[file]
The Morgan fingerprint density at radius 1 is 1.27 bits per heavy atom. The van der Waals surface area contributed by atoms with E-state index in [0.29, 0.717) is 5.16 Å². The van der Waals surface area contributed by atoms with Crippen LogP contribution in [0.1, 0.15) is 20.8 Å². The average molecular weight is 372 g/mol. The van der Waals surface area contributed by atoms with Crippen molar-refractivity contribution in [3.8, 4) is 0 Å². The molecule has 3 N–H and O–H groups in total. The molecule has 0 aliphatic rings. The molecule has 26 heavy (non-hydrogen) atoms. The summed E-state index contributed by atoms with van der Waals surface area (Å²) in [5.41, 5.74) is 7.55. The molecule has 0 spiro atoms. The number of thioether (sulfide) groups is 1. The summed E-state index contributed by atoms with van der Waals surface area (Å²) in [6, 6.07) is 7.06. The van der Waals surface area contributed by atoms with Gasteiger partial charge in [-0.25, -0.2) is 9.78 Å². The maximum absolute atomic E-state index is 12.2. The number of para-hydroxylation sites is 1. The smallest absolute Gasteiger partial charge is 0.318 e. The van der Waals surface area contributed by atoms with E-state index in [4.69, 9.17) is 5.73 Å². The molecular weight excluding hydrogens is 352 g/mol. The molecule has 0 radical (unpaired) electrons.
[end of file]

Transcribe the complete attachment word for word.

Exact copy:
The Morgan fingerprint density at radius 1 is 1.27 bits per heavy atom. The van der Waals surface area contributed by atoms with E-state index in [0.29, 0.717) is 5.16 Å². The van der Waals surface area contributed by atoms with Crippen LogP contribution in [0.1, 0.15) is 20.8 Å². The average molecular weight is 372 g/mol. The van der Waals surface area contributed by atoms with Crippen molar-refractivity contribution in [3.8, 4) is 0 Å². The molecule has 3 N–H and O–H groups in total. The molecule has 0 aliphatic rings. The molecule has 26 heavy (non-hydrogen) atoms. The summed E-state index contributed by atoms with van der Waals surface area (Å²) in [5.41, 5.74) is 7.55. The molecule has 0 spiro atoms. The number of thioether (sulfide) groups is 1. The summed E-state index contributed by atoms with van der Waals surface area (Å²) in [6, 6.07) is 7.06. The van der Waals surface area contributed by atoms with Gasteiger partial charge in [-0.25, -0.2) is 9.78 Å². The maximum absolute atomic E-state index is 12.2. The number of para-hydroxylation sites is 1. The smallest absolute Gasteiger partial charge is 0.318 e. The van der Waals surface area contributed by atoms with E-state index in [4.69, 9.17) is 5.73 Å². The molecular weight excluding hydrogens is 352 g/mol. The molecule has 0 radical (unpaired) electrons.